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New Yorkers report having "Clinton symptoms"

Posted - Sep. 8, 2004 at 1:20 p.m.



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New York (dpa) - While former U.S. president Bill Clinton was recovering from quadruple bypass heart surgery, a rash of New Yorkers swamped doctors' offices with calls of "Clinton symptoms," news reports said Wednesday.

Some cardiologists told the New York Daily News that there was a 50-per-cent increase in calls by worried patients since Clinton underwent a lifesaving operation at the Columbia Presbyterian Hospital on Monday.

"I had a phone call from a woman saying, 'I'm having Bill Clinton symptoms, can I come in for an appointment,'" said Dr. Nieca Goldberg, who is chief of women's cardiac care at Lenox Hill Hospital in Manhattan.

Goldberg said her office phones began ringing before she came in to work.

"He's good for business, that's for sure," said Dr. Robert Zaloom, a cardiologist at the Lutheran Medical Center in Brooklyn. The center reported a spike of 30 per cent in phone calls.

At Beth Israel Medical Center in Manhattan, the number of phone calls doubled, with people wondering whether they may have heart problems similar to that of Clinton.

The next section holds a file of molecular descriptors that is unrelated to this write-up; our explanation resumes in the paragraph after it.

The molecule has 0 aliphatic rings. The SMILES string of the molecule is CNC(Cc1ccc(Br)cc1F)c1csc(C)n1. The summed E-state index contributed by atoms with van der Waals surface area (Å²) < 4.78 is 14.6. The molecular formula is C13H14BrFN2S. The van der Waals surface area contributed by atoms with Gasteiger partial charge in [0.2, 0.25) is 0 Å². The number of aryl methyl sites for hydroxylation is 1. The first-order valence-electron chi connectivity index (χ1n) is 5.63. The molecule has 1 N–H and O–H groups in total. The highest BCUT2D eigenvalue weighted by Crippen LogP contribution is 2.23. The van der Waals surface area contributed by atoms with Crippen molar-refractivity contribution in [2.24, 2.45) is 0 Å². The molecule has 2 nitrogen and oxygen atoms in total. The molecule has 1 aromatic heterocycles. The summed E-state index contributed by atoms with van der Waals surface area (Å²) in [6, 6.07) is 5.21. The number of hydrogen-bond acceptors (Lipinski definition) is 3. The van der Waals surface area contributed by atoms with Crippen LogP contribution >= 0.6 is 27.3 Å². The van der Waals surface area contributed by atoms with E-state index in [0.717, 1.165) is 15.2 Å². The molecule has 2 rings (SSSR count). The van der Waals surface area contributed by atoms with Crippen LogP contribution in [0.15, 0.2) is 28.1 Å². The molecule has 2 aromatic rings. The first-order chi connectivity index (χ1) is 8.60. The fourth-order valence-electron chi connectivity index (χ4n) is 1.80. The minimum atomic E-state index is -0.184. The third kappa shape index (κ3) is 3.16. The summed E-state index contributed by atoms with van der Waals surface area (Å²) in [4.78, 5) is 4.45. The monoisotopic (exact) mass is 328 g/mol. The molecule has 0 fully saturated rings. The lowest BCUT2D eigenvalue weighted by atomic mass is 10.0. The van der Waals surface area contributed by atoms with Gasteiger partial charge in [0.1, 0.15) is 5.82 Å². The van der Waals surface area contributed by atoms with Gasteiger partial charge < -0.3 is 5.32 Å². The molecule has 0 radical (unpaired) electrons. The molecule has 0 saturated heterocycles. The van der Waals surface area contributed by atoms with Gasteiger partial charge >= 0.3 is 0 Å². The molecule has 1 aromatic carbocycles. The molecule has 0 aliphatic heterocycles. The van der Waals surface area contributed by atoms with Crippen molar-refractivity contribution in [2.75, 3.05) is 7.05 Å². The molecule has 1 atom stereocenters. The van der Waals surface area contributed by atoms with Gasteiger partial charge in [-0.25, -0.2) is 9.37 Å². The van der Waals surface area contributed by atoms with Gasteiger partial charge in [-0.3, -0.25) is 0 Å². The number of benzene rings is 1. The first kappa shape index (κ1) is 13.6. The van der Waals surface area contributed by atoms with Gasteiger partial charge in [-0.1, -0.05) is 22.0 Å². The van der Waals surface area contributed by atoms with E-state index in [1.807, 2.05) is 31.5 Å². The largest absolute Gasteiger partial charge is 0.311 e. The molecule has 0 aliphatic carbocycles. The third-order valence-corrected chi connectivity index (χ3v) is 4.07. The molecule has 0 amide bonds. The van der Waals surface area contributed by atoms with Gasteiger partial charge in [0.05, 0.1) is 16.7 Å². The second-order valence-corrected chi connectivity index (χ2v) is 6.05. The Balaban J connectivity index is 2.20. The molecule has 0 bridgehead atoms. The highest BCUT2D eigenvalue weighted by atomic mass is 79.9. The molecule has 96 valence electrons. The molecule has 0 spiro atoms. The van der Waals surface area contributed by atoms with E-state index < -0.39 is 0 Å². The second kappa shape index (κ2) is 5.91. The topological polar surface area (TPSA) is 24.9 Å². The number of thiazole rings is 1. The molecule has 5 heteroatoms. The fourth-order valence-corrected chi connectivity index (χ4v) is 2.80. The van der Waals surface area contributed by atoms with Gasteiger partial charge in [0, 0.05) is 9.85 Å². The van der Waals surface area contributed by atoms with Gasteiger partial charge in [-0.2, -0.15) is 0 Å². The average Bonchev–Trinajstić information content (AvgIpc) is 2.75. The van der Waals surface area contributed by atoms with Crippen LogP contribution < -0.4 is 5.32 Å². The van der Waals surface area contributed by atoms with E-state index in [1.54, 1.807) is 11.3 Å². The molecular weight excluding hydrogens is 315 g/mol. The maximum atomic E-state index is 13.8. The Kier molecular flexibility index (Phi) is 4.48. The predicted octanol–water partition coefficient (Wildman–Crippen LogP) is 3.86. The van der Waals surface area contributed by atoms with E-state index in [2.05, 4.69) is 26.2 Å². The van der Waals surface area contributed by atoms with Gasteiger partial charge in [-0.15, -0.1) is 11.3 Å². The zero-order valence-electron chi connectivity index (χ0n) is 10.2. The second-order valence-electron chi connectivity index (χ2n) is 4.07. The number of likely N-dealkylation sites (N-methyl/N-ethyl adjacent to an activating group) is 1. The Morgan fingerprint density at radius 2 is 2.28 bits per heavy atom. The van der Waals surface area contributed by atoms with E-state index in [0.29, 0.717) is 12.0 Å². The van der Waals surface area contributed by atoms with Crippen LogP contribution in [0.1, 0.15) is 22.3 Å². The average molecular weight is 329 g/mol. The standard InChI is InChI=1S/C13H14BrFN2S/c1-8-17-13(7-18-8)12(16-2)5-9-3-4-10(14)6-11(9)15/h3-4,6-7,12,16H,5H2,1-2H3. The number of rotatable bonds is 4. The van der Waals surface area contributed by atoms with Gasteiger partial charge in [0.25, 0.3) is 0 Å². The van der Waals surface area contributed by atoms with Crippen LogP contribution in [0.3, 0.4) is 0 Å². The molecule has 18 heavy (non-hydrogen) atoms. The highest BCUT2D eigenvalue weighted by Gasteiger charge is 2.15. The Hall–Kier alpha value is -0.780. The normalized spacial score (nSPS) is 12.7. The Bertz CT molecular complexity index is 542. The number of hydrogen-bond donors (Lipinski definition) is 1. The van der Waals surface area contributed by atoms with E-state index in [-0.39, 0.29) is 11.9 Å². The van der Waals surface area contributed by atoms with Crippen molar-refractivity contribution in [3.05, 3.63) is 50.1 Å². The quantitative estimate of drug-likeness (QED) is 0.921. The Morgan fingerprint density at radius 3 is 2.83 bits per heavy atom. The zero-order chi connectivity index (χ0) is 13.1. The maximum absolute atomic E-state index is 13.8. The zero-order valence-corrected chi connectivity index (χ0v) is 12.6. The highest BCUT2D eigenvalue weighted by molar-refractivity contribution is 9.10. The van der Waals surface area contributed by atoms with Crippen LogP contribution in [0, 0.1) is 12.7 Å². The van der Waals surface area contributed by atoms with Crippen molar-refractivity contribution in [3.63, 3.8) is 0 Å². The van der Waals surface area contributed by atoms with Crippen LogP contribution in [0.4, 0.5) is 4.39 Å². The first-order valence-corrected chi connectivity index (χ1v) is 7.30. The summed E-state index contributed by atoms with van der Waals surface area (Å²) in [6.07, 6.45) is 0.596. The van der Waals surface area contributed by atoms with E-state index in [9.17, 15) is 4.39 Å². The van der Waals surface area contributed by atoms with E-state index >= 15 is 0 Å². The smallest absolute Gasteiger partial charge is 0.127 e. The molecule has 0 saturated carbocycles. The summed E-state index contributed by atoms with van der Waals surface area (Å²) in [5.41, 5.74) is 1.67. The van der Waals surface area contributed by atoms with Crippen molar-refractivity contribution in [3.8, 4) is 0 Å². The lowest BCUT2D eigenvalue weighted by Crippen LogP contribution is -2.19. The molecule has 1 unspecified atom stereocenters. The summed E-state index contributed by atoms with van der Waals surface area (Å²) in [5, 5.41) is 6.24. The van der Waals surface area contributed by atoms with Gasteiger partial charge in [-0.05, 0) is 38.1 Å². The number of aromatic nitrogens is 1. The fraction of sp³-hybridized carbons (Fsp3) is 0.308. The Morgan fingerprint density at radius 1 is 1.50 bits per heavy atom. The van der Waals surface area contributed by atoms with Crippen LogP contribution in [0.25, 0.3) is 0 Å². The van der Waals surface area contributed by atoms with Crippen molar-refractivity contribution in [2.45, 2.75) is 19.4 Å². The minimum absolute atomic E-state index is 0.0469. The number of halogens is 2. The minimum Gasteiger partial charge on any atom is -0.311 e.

"All of a sudden, they've decided to pay attention to their health," said Dr. Harvey Hecht.

Seizing the opportunity, New York City Mayor Michael Bloomberg joined medical professionals by warning New Yorkers not to neglect their health problems.

"It's a good lesson for all of us," Bloomberg said. "You should watch what you eat, pay attention, and most importantly, get a good physical every year or two."

Clinton was still confined in an intensive care unit at the Presbyterian Hospital. Clinton, 58, was reported improving from his successful surgery and sipping liquids. Doctors at the hospital said it would take a few months before he would resume normal daily activities.

Clinton was admitted to hospital late last week after complaining of chest pain and shortage of breath while resting at his home at Chappaqua, in upstate New York. Tests at a hospital near his home showed blockage in four coronary arteries.

Copyright 2004 dpa Deutsche Presse-Agentur GmbH

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